In case you haven’t heard, the Transportation Research Board’s 91st Annual Meeting is being held right now in Washington D.C. It’s a major event in the transportation world that attracts the best and brightest thinkers and policymakers from around the country.
I’ve been following updates from the event via Twitter and two quotes have been shared hundreds of times. Here’s the first one:
On 350 calories, a bicyclist can go 10 miles, a pedestrian 3.5 miles, and a car 100 feet.
That was tweeted by @AurashKhawarzad and I’m not sure who the original source was. I’m also not sure how you convert car movement into calories, but it’s a fun way to look at the numbers.
And then there’s this quote (paraphrased by tweeters) from famed transportation researcher Todd Litman:
“Best urban sustainability measure: “whether or not you are able to walk home from a bar drunk.””
One more quick note about TRB. With the transportation funding debate heating up, a Streetsblog DC reporter attended a session on the topic. Check out what he found out in this story, Is Doing Nothing a Politically Acceptable Way to Pay For Transportation?
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A calorie is just a measure of energy:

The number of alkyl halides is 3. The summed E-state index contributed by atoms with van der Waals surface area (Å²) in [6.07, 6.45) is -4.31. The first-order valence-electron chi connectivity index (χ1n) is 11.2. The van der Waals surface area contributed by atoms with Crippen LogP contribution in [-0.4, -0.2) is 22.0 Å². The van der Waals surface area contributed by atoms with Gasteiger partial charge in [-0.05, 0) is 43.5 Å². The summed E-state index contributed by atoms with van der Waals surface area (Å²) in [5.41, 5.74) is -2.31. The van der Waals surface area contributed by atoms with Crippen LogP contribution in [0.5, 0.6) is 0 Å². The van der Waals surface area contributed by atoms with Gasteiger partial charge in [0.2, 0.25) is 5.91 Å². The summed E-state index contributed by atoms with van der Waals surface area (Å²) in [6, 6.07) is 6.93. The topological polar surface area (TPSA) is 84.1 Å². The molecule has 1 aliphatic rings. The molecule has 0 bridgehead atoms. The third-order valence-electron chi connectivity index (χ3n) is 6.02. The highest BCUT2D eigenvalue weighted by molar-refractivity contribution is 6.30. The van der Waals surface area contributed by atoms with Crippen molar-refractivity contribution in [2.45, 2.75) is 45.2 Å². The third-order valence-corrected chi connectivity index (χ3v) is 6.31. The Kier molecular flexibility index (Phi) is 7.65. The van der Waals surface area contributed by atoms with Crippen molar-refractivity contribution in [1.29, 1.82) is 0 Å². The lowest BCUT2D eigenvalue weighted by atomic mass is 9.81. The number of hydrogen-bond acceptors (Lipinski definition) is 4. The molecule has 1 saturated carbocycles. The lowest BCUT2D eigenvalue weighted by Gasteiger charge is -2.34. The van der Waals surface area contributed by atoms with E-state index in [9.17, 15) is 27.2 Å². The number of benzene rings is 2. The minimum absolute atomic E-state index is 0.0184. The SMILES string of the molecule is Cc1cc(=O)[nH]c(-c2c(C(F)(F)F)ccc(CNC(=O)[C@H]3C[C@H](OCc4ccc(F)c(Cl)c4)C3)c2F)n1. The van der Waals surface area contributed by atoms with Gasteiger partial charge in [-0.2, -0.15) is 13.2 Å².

A calorie is the unit of energy is takes to raise the temperature of 1 gram of water, one degree Celsius (1.8 degrees Fahrenheit).
So its pretty easy to get the value for a gallon of gas. Even more interesting would be a person biking using gas as their energy source:
“If a person could drink gasoline, then a person could ride about 912 miles on a gallon of gas (about 360 km per liter)”
We did an experiment in high school physics where we burned a peanut under a small beaker of water while measuring the temperature rise. I think we found about 1 calorie in a peanut.
Of course you did. What you really measured was the inefficiency of using fire to transfer energy from the peanut to the water.
We did that calculation in one of my undergrad engineering courses. Good times.
We blogged about this a little while ago. We got the info from “The Bicycle: Vehicle for a Small Planet,” a well-known science-based book of facts.
Energy per gram water per degree C is a calorie, but be careful when comparing that to food.
Nutritional calories are actually kilocalories (kcals, 1000 calories) which makes things a little harder when you’re comparing chemical heats of combustion and food. To make things perfectly clear, the 31000 calories/gallon quoted in Joe’s link are kcals, same as we talk about for food. One kcal is the energy it takes to increase the temperature of one kilogram (~ 1 liter at room temperature) of water 1 degree C.
being able to walk home drunk from the bar is one reason I love living in the city…